The Counter-Terrorism Workshop is designed to address the challenges of terrorism in the current and future global security environment in a participatory seminar format. Specifically, the workshop briefly reviews the threat terrorism poses to liberal democratic states, citizens and policymakers, then explores how liberal democracies can best predict, prevent, preempt and, if necessary, directly combat terrorism. The workshop leverages the instructor’s counter-terrorism experience, which spans nearly three decades in various operational and academic assignments. The workshop assumes a baseline understanding of terrorism (prior completion of a basic terrorism course is recommended) but will review the “new terrorism” briefly to ensure that all workshop members have a common frame of reference. Students will then explore numerous facets of counter-terrorism strategies, policies and operations. Special attention will be given to addressing terrorist threats in a democratic society. Three case studies (Mumbai, the Times Square Bomber, and a case of the student’s choosing) will illustrate the real challenges of countering terrorism in democratic countries. Students will conduct a graded group exercise that pits their skills and ingenuity against counter-terrorist forces.

WKSH 8549B- Human Trafficking- March 28- May 18, Instructor: Vanek– ONLINE COURSE

This workshop will examine human trafficking as an emerging public issue, while focusing on the real-world challenges to identifying and rescuing victims, prosecuting traffickers, while also addressing the socio-economic and cultural dynamics that are leveraged by traffickers. This course will focus heavily on the multi-disciplinary, victim-centered approach promoted through international and domestic anti-human trafficking protocols and policies, including the Trafficking Victims Protection Act of 2000 and the subsequent reauthorizations.

The course will include an examination of relevant existing data, types of trafficking, legal definitions, domestic and international efforts to combat trafficking, challenges faced by law enforcement, the nexus between trafficking and other transnational crime, the role of traditional NGOs and social entrepreneurs, and corporate social responsibility. Finally, we will examine potential career opportunities related to combating human trafficking and the leadership, collaboration and consensus-building skills necessary for success, whether working in the global arena or for a local agency.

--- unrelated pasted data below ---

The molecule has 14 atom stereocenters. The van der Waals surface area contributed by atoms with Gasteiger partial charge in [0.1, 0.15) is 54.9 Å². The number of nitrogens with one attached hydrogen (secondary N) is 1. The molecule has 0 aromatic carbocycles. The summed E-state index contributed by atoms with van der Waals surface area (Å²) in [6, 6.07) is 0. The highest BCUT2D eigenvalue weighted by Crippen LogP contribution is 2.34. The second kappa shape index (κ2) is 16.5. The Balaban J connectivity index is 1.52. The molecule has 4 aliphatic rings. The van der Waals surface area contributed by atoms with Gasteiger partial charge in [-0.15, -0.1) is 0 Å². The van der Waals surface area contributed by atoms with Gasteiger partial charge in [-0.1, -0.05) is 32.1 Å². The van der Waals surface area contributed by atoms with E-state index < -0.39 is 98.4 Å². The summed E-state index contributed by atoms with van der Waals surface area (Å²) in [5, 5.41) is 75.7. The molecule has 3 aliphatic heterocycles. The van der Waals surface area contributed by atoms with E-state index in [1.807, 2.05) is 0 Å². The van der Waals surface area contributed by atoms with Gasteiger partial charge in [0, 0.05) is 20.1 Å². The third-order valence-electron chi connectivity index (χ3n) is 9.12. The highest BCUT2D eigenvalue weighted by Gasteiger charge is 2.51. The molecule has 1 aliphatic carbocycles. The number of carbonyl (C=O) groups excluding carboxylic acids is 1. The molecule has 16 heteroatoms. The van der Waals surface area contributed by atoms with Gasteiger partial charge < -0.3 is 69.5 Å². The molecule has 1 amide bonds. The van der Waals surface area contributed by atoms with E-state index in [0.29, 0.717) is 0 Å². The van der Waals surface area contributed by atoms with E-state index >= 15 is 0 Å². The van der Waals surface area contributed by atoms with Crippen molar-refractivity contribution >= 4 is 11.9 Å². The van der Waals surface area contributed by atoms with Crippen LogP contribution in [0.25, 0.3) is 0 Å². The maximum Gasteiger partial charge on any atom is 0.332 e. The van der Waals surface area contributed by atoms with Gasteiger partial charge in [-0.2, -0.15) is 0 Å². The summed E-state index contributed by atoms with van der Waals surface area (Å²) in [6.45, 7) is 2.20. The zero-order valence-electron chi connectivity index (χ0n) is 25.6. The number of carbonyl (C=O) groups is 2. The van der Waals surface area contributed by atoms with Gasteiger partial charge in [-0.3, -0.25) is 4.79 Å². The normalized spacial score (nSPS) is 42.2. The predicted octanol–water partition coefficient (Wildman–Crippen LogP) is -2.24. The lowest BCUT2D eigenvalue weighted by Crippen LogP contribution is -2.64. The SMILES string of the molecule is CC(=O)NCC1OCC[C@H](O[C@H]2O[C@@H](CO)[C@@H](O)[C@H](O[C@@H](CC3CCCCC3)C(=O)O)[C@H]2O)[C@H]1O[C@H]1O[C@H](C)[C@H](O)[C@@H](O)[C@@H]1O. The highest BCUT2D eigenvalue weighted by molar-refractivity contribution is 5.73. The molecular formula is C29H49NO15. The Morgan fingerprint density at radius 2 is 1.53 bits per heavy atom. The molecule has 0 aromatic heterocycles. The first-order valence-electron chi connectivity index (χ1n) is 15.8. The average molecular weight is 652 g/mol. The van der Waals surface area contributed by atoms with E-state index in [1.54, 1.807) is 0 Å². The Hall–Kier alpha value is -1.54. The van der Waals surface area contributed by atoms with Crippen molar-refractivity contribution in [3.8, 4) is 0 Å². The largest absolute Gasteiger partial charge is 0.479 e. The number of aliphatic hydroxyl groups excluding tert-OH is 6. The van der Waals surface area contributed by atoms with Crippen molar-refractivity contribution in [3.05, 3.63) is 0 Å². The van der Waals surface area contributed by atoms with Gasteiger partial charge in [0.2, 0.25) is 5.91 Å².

WKSH 8580- Renewable Energy- April 13- 15, Instructor: Williams 

WKSH 8597- Trade Migration and Risk Mitigation- May 04- 06, Instructor: MacLellan

The purpose of this course is to review compliance issues for international trade. Since 9/11, import controls have been steadily increased by Homeland Security, CBP, the FDA and other Federal agencies. Additionally, since the recent transfer of responsibility for export regulation from the U.S. Department of Census to CBP, export controls present a greater obstacle for U.S. businesses than in other nations, despite Government policy to increase exports through the National Export Initiative. To provide an understanding of these challenges to trade, this course shall provide an overview of these key issues;

Regulatory rules for both imports and export, to and from the United States. Proposed reforms to export controls will also be reviewed.

Security issues arising from current U.S. Government policies will be explored, with specific reference to the Bureau of Industry & Security as well as other Federal agencies, including the Department of Defense, State Department and U.S. Department of the Treasury.Best practices for internal corporate controls to ensure compliance will be discussed in the context of international commercial transactions. For the purpose of enabling a successful trade transaction, the merits of comparative risk mitigation approaches to compliance will be analyzed.